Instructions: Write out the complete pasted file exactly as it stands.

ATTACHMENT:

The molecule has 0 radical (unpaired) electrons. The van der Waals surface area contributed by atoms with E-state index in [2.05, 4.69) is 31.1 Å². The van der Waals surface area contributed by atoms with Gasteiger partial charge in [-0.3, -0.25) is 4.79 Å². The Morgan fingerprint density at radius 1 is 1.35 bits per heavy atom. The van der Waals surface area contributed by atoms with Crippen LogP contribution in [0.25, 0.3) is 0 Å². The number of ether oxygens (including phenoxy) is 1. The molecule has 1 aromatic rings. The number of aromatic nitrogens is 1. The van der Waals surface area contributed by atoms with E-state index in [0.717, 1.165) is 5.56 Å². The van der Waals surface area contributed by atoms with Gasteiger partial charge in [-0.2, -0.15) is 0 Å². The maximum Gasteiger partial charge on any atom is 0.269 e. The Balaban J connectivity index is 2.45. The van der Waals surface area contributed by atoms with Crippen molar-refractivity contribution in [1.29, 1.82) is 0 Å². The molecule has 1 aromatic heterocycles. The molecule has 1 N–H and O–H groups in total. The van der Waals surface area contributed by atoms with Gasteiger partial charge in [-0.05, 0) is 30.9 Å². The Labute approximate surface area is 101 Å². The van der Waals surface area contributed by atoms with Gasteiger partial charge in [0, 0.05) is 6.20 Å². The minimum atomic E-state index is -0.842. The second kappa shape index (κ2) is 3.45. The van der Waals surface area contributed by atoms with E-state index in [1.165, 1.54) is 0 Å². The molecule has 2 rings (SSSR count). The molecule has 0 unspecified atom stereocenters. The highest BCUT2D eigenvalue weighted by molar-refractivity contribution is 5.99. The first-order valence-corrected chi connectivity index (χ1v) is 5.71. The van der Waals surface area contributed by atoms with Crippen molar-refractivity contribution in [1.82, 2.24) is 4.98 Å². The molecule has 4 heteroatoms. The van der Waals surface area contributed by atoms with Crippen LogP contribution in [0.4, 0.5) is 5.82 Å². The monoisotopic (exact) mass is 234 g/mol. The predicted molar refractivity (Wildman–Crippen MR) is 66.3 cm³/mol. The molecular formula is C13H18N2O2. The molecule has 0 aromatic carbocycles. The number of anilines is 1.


The molecule has 0 radical (unpaired) electrons. The van der Waals surface area contributed by atoms with E-state index in [2.05, 4.69) is 31.1 Å². The van der Waals surface area contributed by atoms with Gasteiger partial charge in [-0.3, -0.25) is 4.79 Å². The Morgan fingerprint density at radius 1 is 1.35 bits per heavy atom. The van der Waals surface area contributed by atoms with Crippen LogP contribution in [0.25, 0.3) is 0 Å². The number of ether oxygens (including phenoxy) is 1. The molecule has 1 aromatic rings. The number of aromatic nitrogens is 1. The van der Waals surface area contributed by atoms with E-state index in [0.717, 1.165) is 5.56 Å². The van der Waals surface area contributed by atoms with Gasteiger partial charge in [-0.2, -0.15) is 0 Å². The maximum Gasteiger partial charge on any atom is 0.269 e. The Balaban J connectivity index is 2.45. The van der Waals surface area contributed by atoms with Crippen molar-refractivity contribution in [1.29, 1.82) is 0 Å². The molecule has 1 aromatic heterocycles. The molecule has 1 N–H and O–H groups in total. The van der Waals surface area contributed by atoms with Gasteiger partial charge in [-0.05, 0) is 30.9 Å². The Labute approximate surface area is 101 Å². The van der Waals surface area contributed by atoms with Gasteiger partial charge in [0, 0.05) is 6.20 Å². The minimum atomic E-state index is -0.842. The second kappa shape index (κ2) is 3.45. The van der Waals surface area contributed by atoms with E-state index in [1.165, 1.54) is 0 Å². The molecule has 2 rings (SSSR count). The molecule has 0 unspecified atom stereocenters. The highest BCUT2D eigenvalue weighted by molar-refractivity contribution is 5.99. The first-order valence-corrected chi connectivity index (χ1v) is 5.71. The van der Waals surface area contributed by atoms with Crippen molar-refractivity contribution in [1.82, 2.24) is 4.98 Å². The molecule has 4 heteroatoms. The van der Waals surface area contributed by atoms with Crippen LogP contribution in [0.4, 0.5) is 5.82 Å². The monoisotopic (exact) mass is 234 g/mol. The predicted molar refractivity (Wildman–Crippen MR) is 66.3 cm³/mol. The molecular formula is C13H18N2O2. The molecule has 0 aromatic carbocycles. The number of anilines is 1.